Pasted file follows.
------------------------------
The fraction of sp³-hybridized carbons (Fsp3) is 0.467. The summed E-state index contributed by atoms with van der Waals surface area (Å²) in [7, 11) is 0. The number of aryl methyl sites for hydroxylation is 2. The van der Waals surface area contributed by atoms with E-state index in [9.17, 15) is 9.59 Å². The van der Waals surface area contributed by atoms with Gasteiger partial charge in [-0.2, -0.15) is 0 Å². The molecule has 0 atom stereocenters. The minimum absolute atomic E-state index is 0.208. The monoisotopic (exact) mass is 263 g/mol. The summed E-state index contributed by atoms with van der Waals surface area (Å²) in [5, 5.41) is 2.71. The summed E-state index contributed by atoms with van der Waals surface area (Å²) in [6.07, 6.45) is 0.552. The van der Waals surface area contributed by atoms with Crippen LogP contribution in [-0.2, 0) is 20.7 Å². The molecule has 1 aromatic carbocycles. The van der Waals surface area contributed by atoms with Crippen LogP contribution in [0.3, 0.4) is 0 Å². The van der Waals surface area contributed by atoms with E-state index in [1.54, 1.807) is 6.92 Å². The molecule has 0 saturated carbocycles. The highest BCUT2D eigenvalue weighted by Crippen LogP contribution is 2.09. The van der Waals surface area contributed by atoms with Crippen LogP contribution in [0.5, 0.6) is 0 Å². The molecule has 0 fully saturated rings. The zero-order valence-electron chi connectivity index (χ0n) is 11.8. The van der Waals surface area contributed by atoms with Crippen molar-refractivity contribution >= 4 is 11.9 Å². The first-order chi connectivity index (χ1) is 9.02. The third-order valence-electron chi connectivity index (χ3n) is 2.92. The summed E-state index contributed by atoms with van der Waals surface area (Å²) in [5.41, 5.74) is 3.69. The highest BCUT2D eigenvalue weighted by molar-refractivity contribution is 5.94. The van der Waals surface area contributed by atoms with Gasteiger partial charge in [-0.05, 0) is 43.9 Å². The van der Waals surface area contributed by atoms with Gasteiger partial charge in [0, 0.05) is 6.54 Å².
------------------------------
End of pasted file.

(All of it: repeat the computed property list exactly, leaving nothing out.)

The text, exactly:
The fraction of sp³-hybridized carbons (Fsp3) is 0.467. The summed E-state index contributed by atoms with van der Waals surface area (Å²) in [7, 11) is 0. The number of aryl methyl sites for hydroxylation is 2. The van der Waals surface area contributed by atoms with E-state index in [9.17, 15) is 9.59 Å². The van der Waals surface area contributed by atoms with Gasteiger partial charge in [-0.2, -0.15) is 0 Å². The molecule has 0 atom stereocenters. The minimum absolute atomic E-state index is 0.208. The monoisotopic (exact) mass is 263 g/mol. The summed E-state index contributed by atoms with van der Waals surface area (Å²) in [5, 5.41) is 2.71. The summed E-state index contributed by atoms with van der Waals surface area (Å²) in [6.07, 6.45) is 0.552. The van der Waals surface area contributed by atoms with Crippen LogP contribution in [-0.2, 0) is 20.7 Å². The molecule has 1 aromatic carbocycles. The van der Waals surface area contributed by atoms with Crippen LogP contribution in [0.3, 0.4) is 0 Å². The van der Waals surface area contributed by atoms with E-state index in [1.54, 1.807) is 6.92 Å². The molecule has 0 saturated carbocycles. The highest BCUT2D eigenvalue weighted by Crippen LogP contribution is 2.09. The van der Waals surface area contributed by atoms with Crippen LogP contribution in [0.5, 0.6) is 0 Å². The molecule has 0 fully saturated rings. The zero-order valence-electron chi connectivity index (χ0n) is 11.8. The van der Waals surface area contributed by atoms with Crippen molar-refractivity contribution >= 4 is 11.9 Å². The first-order chi connectivity index (χ1) is 9.02. The third-order valence-electron chi connectivity index (χ3n) is 2.92. The summed E-state index contributed by atoms with van der Waals surface area (Å²) in [5.41, 5.74) is 3.69. The highest BCUT2D eigenvalue weighted by molar-refractivity contribution is 5.94. The van der Waals surface area contributed by atoms with Gasteiger partial charge in [-0.05, 0) is 43.9 Å². The van der Waals surface area contributed by atoms with Gasteiger partial charge in [0, 0.05) is 6.54 Å².